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This is what I've written so far.

goal(g).

arc(a,b).
arc(a,c).
arc(a,d).
arc(c,k).
arc(c,f).
arc(d,g).
arc(d,h).
arc(d,i).
arc(f,l).
arc(h,m).


dfs_start(InititalState,Goal,Solution) :-
                                        dfs([InititalState],[],Goal,Solution).

dfs([H|_],_,Goal,[H]):-
                         Check =.. [Goal,H],
                         call(Check).

dfs([H|T], Explored, Goal, Solution):-
           findall( X, (arc(H,X), \+ member(X,Explored), \+ member(X,[H|T]) ), Children),
           append(Children,T,OpenList),
           dfs(OpenList, [H|Explored], Goal, Solution).

I'm using the algorithm as described in the Russel-Norvig. I can't figure out how to create the entire path. I'm missing something here. And the Russel-Norvig, to me, is really cryptic about that.

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1 Answer 1

up vote 3 down vote accepted

So in dfs_start/3, you would like to refer to all nodes that were explored in dfs/4, yet dfs/4 has no argument to refer to these nodes. You therefore should introduce an additional argument that you can use for this:

dfs_start(InititalState, Goal, Es, Solution) :-
        dfs([InititalState], [], Es, Goal, Solution).

dfs([H|_], Es0, Es, Goal, H) :- call(Goal, H), reverse(Es0, Es).
dfs([H|T], Es0, Es, Goal, Solution):-
        findall(X, (arc(H, X),
                       \+ member(X, Es0),
                       \+ member(X, [H|T]) ), Children),
        append(Children, T, OpenList),
        dfs(OpenList, [H|Es0], Es, Goal, Solution).

Example query:

?- dfs_start(a, goal, Path, Solution).
Path = [a, b, c, k, f, l, d],
Solution = g ;
false.

EDIT: From your comment, I now see what you want. This is easy: Just associate to each node in the open list the way it was reached:

dfs_start(Start, Goal, Path, Solution) :-
        dfs([Start-[]], [], Goal, Path, Solution).

dfs([H-Path0|_], _, Goal, Path, H) :- call(Goal, H), reverse([H|Path0], Path).
dfs([H-Path0|T], Es, Goal, Path, Solution):-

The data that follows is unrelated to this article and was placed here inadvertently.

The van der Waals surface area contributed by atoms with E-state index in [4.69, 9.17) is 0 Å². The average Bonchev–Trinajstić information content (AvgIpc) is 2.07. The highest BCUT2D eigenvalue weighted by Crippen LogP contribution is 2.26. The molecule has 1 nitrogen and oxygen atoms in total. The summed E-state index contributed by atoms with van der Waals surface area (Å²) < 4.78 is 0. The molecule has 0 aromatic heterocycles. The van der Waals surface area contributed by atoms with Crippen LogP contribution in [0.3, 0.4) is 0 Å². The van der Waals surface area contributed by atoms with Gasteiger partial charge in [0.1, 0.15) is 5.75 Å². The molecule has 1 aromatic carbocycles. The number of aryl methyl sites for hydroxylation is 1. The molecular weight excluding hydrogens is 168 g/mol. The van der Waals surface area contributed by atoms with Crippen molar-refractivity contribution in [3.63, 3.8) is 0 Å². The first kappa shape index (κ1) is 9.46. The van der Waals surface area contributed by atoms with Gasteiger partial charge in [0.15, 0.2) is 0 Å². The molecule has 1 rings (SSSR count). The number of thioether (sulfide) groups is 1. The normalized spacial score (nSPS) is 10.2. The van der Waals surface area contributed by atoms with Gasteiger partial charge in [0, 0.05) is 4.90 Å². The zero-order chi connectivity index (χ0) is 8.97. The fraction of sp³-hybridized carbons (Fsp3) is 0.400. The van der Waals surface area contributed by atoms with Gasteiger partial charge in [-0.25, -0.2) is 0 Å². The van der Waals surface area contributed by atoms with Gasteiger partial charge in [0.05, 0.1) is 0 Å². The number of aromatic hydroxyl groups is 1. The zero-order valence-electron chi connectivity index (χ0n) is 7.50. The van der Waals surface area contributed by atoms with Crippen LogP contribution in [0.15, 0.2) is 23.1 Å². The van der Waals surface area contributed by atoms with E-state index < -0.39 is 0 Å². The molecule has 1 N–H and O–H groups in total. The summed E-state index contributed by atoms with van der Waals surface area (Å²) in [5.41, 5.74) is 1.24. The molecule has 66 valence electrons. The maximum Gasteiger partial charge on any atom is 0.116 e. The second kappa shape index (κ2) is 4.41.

findall(X-[H|Path0], (arc(H, X),
                       \+ member(X, Es),
                       \+ member(X-_, [H-_|T]) ), Children),
        append(Children, T, OpenList),
        dfs(OpenList, [H|Es], Goal, Path, Solution).

Example query:

?- dfs_start(a, goal, Path, Solution).
Path = [a, d, g],
Solution = g ;
false.

Consider also that depth-first search is available in Prolog via built-in chronological backtracking, so while it may occasionally be useful to make it explicit (for example, as a starting point for more advanced search strategies), you can do it also with:

dfs_start(Start, Goal, Path) :- phrase(dfs(Start, [], Goal), Path).

dfs(Node, _, Goal)   --> [Node], { call(Goal, Node) }.
dfs(Node0, Es, Goal) --> [Node0],
        { arc(Node0, Node1), \+ member(Node1, Es) },
        dfs(Node1, [Node0|Es], Goal).

Example query:

?- dfs_start(a, goal, Path).
Path = [a, d, g] ;
false.
share|improve this answer
    
nope, as you can see the path should be a,d,g and not [a, b, c, k, f, l, d]. Explored is the so called "closed list", not the path to the solution from a. –  dierre Mar 13 '11 at 0:06
    
Could you please explain the notation X-_ ? Is it like X|_? –  dierre Mar 14 '11 at 6:42
    
X-_ is infix notation for the term -(X, _). I used the functor (-)/2 to build node-path pairs (i.e., nodes and associated paths). To check whether X is already in the open list including H, I do not care about the paths but only about the nodes, so the path can be anything, thus I use a free variable. –  mat Mar 14 '11 at 8:17
    
ah sorry, it's the normal minus associated to atoms...didn't get it in there. On the second example, what's -->? It's the first time I see it. –  dierre Mar 14 '11 at 12:47
    
(-->)/2 is DCG notation; a DCG always describes a list (in this case: the list of nodes in the path); you can read it declaratively by reading (,)/2 as "and then" within DCGs. For example, the path here consists either of Node (if it is a goal), or of Node0 and then the path described by dfs//3 starting from an adjacent node Node1. DCGs are often used when describing lists because they are so convenient for this. They are also used for parsing, where you describe what a list that can be parsed looks like, and then construct something else (like a syntax tree) from it. –  mat Mar 14 '11 at 15:20

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